Common Method Of Extraction
Warm-woody, balsamic, musky
Largest Producing Countries
China, France, and Hungary
Widely known for its sedative properties. Valerian has a long history of treating insomnia, and other nervous tensions.
Antispasmodic, bactericidal, carminative, diuretic, hypnotic, hypotensive, regulator, sedative, stomachic
Blends Well With
Cedarwood, lavender, mandarin, oakmoss, patchouli, petitgrain, pine, rosemary
Valerian root has been known to attract cats and rats. Some versions of the Pied Piper have him using valerian along with his pipes to attract the rats from the city.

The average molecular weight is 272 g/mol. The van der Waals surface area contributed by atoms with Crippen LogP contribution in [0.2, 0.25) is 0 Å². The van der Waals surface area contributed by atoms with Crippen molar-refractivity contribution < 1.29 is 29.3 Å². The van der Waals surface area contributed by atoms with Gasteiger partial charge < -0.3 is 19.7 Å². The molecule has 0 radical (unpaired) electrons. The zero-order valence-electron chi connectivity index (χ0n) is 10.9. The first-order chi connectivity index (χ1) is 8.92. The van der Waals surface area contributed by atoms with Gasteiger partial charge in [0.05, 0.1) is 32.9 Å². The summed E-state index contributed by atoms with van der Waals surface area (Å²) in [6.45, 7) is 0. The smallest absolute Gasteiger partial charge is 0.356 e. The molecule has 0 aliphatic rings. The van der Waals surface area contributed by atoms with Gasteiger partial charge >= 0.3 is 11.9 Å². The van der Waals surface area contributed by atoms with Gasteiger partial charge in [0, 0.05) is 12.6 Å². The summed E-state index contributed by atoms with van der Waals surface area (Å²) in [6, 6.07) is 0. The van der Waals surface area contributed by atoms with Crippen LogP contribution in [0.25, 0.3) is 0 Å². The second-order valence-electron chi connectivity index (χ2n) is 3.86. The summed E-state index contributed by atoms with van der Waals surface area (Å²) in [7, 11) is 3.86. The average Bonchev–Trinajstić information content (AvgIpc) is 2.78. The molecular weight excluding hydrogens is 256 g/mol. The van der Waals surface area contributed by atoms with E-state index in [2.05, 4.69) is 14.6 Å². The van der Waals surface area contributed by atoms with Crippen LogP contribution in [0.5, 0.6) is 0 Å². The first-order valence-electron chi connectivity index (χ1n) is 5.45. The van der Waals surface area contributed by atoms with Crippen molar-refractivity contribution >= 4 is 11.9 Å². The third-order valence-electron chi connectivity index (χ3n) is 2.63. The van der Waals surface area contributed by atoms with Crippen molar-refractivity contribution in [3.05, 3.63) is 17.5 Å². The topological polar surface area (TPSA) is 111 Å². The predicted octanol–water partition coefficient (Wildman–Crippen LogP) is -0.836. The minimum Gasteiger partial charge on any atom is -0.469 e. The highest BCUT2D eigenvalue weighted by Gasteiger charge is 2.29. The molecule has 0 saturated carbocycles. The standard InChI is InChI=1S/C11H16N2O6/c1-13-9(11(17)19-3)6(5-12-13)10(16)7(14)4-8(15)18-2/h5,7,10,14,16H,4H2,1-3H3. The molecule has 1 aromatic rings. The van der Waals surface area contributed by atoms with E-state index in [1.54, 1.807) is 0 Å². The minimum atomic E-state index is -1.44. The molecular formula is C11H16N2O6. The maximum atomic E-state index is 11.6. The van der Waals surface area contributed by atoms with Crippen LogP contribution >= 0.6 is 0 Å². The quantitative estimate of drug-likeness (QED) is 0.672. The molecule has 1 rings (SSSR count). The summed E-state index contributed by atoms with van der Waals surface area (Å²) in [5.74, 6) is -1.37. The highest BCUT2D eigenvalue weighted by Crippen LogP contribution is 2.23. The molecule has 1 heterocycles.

May cause skin irritation
This information is for educational purposes only, it is not intended to treat, cure, prevent or, diagnose any disease or condition. Nor is it intended to prescribe in any way. This information is for educational purposes only and may not be complete, nor may its data be accurate.
As with all essential oils, never use them undiluted. Do not take internally unless working with a qualified and expert practitioner. Keep away from children. If applying an essential oil to your skin always perform a small patch test to an insensitive part of the body (after you have properly diluted the oil in an appropriate carrier.